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Avoid a visually dense design (i.e., horror vacui).
Create a design that balances boldness, strength, and sinuousness with traditional colors and contours of stylized botanical subjects.
Create botanical motifs from local flora instead of merely using traditional design elements.
Achieve a mood and style reminiscent of the Norwegian artistic tradition, while drawing upon the best in various traditions of decorative painting, without being colloquial to the point of esotericism.
Create a palette consistent with the conference center color scheme, as well as weddings (and the variety of color schemes associated with them) for which the facility is also frequently used.
The prospectus also proposed possible approaches in fulfilling these requirements, and even included sample rosemalling styles, inviting the client to select a desired approach.
The prospectus proposed three stylistic possibilities for executing the rosemalling. As always, good design is well informed by research, experience, skill, and the creative juxtaposition of possibilities.
Upon resolution of fundamental design considerations, the next step focused on ensuring that the rosemalling consisted with such characteristics of the space as lighting, color scheme, textures, etc. Provided with samples of materials to be used in the conference room décor, Elspeth prepared the following design swatch to further clarify the client's desires concerning the rosemalling.
Decision-making tools like this are crucial in helping everyone on a project team visualize outcomes.
The prospectus stated:
Due to the very long, vertical format of each pilaster, we suggest that the pilasters be visually broken up by background panels such as are often seen in Scandinavian decorative painting traditions. This should detract from what could otherwise be a very visually busy, monotonous design. These background panels can be in a range of desired colors or color schemes, depending on the final design; however, we suggest that color(s) selected for this purpose be a neutral tone that does not call too much attention to itself. Such panels will offset the painted motifs and provide a pleasing effect when the pilasters are viewed as a whole.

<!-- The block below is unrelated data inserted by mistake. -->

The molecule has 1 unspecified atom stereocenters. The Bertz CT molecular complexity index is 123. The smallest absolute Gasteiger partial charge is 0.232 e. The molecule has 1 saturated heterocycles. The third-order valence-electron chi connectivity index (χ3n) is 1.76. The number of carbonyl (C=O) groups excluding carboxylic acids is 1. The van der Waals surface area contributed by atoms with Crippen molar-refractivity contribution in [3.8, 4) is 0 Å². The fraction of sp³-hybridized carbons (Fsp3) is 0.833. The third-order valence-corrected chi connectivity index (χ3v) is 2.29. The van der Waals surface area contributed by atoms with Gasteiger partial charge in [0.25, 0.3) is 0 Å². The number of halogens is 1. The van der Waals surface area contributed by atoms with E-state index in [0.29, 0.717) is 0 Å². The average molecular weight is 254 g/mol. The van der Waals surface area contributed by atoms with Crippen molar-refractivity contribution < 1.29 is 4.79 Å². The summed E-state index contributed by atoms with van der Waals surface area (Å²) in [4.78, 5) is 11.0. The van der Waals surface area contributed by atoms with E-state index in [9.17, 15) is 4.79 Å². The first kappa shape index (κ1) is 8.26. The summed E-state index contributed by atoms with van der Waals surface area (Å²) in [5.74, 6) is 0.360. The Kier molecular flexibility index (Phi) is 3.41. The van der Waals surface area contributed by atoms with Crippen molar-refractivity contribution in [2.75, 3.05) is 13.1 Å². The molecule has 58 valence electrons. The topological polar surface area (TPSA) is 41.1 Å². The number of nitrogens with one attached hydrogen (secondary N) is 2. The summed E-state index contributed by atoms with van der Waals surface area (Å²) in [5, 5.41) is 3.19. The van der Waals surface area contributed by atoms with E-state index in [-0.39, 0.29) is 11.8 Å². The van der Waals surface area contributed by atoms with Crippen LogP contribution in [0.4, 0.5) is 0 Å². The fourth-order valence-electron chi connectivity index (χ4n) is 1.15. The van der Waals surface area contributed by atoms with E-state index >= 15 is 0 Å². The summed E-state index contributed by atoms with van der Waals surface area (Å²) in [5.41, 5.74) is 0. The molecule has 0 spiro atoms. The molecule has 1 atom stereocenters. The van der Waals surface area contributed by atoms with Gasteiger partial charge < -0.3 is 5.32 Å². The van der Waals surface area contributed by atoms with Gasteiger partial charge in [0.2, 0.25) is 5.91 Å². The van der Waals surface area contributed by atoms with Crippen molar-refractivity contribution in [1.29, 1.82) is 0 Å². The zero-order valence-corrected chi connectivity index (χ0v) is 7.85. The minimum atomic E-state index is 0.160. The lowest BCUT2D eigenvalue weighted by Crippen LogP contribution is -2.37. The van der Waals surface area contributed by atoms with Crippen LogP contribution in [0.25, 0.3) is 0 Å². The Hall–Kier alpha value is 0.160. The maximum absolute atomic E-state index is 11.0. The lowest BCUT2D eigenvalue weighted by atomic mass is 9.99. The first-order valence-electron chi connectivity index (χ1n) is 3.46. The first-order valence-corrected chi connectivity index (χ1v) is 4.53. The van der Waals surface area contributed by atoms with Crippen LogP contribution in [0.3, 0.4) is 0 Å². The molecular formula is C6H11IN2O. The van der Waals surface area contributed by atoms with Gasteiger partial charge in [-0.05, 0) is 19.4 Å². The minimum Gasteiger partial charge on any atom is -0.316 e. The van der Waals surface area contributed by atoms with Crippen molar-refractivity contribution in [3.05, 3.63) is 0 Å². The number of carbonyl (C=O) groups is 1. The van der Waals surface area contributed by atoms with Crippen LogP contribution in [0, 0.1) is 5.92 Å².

To this purpose, research began on the design of an architectural motif (essentially rectilinear) to appear as a supporting layer to the curvilinear rosemalling. The following samples from design sketches for the project illustrate the approach to such tasks.
Whether the medium is a chunky piece of pastel or a sodden watercolor mop, the idea at this stage is to capture motion or mood. The medium must flow or respond not only to the fluidity of motion, but the speed and fluidity of thought, so that the feeling associated with the poetry of line can be readily recorded. Elspeth's design sketch for this feature achieved that objective.
This drawing by Ashton, though refined from Elspeth's sketch, is still fluid enough to admit ideas and possibilities.
Once stylistic, color scheme, and other decisions were made, Elspeth completed her research into native plant material to be used as a basis for floral motifs. She formulated not only the design of each species represented, but the configuration of the whole.